Tuesday, October 06, 2009

The NOW Network

You all are awesome! I am still taking advice. Please leave a comment on this post or the previous one if you have any experience in this matter.

Any and all advice welcome and encouraged.

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Ur friends and compatriots are going to help you get through this. The OMG moment? That's when you level up. :)
- RT@mrch0mp3rs aka Aaron Silvers


Aaron had quickly identified the freakout in my Twitter feed and encouraged me to move the conversation to the Black Swan Society.

The original post is below.

Hi folks. Need help.

One of our really important stakeholders is making it a deal-breaker that we somehow get a system that allows us to pull data from both the LMS and the ERP so that we can actually run some real business metrics to measure the effectiveness of our training. (Shocking, I know).

Our LMS does not do this natively. Neither does our ERP.

2 questions:
- If you have a robust database of this type, what are you using / what did you do?

- How did you overcome the objections of the IT department (of which I am a member)?

Thanks for any and all advice.

Wendy


Aaron did a good job of talking me down from the ledge by reminding me to break the problem into parts.

- Find an example of a report they may want run. Get a feel for need-to-have vs. nice-to-have.
- Prototype
- Record the level of effort

At this stage - I was still looking for one tool to rule them all. A solution with my existing tools that wouldn't require fancy middleware.

I'm assuming your ERP system is either SAP or PeopleSoft, right?

Your LMS? Probably doesn't matter. If it's not SAP or some integrated Oracle solution, customization is unavoidable if you want to actually get this stuff to talk to each other - Aaron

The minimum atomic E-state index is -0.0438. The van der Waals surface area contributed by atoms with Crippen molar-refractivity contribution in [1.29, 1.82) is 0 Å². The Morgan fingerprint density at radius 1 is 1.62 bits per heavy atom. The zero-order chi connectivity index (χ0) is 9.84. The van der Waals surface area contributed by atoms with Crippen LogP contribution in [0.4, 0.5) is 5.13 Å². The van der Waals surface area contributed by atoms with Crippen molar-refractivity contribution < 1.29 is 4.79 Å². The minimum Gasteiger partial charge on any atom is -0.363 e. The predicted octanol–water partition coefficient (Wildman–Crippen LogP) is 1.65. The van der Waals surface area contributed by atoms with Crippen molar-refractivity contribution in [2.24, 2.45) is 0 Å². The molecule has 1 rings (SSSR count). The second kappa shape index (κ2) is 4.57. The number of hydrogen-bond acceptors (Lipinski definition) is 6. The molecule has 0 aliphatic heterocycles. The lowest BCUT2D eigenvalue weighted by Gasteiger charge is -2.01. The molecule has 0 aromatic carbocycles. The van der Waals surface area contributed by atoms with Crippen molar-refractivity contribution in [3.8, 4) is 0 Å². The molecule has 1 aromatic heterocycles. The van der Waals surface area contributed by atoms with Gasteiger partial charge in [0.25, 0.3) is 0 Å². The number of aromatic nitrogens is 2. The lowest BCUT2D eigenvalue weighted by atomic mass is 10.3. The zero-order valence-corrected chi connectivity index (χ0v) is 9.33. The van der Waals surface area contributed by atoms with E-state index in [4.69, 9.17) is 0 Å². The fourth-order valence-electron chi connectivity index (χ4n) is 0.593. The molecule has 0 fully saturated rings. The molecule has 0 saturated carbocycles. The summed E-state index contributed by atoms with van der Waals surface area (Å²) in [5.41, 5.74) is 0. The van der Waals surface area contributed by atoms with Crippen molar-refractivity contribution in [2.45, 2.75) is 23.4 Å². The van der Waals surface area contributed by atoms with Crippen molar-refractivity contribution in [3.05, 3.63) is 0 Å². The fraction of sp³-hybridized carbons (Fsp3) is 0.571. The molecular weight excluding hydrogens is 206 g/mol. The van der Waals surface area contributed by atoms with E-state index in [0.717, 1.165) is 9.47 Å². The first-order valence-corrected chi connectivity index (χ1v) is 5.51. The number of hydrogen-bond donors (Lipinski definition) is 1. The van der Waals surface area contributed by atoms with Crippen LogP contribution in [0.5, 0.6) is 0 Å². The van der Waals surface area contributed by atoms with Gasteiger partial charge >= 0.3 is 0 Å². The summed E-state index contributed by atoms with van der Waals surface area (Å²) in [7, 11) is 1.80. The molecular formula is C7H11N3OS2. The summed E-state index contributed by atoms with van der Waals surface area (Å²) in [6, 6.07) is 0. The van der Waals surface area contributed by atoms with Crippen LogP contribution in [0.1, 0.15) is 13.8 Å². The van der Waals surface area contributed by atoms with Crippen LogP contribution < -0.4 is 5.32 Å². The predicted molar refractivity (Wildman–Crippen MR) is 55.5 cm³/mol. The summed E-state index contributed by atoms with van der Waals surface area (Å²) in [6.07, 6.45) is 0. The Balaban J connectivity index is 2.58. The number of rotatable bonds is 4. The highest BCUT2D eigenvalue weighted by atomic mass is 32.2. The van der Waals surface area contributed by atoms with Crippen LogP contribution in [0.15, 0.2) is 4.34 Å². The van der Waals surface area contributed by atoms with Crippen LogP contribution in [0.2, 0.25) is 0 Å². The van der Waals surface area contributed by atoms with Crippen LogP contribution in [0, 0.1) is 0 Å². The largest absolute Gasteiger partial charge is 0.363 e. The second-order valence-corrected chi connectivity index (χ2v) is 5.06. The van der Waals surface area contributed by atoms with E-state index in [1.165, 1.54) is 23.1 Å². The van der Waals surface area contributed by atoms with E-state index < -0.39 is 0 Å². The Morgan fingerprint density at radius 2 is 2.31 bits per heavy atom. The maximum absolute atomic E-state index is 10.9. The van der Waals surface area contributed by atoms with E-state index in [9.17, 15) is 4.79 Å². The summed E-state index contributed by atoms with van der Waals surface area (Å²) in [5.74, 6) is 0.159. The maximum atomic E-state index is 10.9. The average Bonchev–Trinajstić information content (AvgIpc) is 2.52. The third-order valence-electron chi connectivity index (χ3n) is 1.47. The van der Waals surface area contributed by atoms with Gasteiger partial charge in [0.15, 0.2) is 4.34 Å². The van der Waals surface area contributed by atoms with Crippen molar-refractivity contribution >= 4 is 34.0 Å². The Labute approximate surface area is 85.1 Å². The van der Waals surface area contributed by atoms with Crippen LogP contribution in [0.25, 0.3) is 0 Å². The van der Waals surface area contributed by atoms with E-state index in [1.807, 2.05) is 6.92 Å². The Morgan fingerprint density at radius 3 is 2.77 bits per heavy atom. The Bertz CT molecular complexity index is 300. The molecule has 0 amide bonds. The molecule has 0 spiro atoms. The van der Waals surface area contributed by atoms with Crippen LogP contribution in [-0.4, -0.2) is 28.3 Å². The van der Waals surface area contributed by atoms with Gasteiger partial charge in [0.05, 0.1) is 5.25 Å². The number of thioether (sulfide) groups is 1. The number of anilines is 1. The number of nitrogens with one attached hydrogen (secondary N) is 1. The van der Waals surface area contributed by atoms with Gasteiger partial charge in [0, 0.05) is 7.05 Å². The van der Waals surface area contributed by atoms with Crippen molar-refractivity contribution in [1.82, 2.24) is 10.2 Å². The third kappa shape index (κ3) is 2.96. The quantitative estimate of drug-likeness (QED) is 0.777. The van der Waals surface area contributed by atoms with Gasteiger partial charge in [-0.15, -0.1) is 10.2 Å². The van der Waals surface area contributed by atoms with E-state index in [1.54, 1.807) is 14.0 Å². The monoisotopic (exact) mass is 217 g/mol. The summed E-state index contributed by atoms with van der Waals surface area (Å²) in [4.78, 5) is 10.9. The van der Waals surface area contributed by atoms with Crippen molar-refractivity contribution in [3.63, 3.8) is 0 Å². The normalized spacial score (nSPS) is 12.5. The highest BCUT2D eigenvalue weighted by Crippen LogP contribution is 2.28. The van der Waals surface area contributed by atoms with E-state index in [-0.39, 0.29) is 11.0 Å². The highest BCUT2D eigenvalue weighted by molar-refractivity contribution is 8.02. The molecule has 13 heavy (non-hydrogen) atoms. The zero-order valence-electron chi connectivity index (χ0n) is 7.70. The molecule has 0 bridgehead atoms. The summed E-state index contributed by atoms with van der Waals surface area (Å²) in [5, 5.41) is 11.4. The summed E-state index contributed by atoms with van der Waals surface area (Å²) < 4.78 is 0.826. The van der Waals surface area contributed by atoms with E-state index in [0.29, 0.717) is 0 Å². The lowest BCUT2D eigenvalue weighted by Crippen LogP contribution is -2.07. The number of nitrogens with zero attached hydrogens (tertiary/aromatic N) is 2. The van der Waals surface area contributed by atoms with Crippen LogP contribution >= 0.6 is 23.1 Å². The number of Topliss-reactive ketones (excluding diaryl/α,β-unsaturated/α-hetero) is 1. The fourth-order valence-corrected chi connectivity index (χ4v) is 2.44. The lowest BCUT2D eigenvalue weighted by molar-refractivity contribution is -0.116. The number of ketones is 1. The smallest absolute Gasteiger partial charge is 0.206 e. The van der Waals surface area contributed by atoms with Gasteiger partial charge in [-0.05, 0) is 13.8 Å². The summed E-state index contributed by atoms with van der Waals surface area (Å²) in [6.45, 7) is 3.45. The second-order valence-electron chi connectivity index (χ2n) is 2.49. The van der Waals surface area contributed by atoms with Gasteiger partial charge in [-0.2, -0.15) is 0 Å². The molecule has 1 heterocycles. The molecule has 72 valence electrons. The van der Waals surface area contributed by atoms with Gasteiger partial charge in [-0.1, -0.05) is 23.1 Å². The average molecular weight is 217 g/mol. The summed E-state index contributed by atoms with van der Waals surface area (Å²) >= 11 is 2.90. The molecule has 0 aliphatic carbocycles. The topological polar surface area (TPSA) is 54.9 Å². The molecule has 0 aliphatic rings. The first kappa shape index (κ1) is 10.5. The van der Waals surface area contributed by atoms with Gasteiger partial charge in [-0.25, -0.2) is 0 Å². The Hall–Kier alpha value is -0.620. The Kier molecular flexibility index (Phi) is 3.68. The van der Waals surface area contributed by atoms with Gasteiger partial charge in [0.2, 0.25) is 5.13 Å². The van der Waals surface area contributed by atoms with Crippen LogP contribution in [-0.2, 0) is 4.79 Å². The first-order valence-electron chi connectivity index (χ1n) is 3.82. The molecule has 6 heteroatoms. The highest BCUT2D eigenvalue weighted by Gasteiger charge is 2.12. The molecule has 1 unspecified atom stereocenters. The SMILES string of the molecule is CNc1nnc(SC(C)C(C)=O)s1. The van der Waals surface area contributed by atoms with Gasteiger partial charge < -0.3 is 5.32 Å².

Umm...not using SAP or an integrated Oracle solution.

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At bowling, I asked the same question to my bowling team. The Captain is an IBM Global Services project manager who has done a significant amount of integration work. Miller is an all-around computer guru who has worked in the eLearning industry (WHERE he worked escapes me right now).

Miller: So what are you trying to do?

Me: I'm trying to pull information out of Banner (Sungard product with an Oracle back end) and SkillPort to create reports where I can actually measure whether our training works.

Miller: And your ERP won't let you do that?

Me: Have no idea. And since we are in the middle of an upgrade for that product, I have a feeling even broaching it will fall on deaf ears.

Miller: There are a number of products out there that allow you to create reports from various databases. You can go for simple and homegrown or really complicated middleware systems.

The Patent Officer: Or you could just program it in PERL!

(the team tells the Patent Officer to shut up and bowl)

The Captain: I know we use Cognos for most of our database reporting. Not sure why, but we do. I think it's because IBM owns it or something. It works OK.

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Meanwhile:

- On Facebook, Bryan, the WoW Guru, is asking me what resources I have at my disposal.

- On Black Swan - John Schulz sent this advice:

I think the problem with such a direction becomes identifying the 'owner' of a particular piece of data - i.e. which system is the master, which are the slaves. This is definitely an issue IT fights around.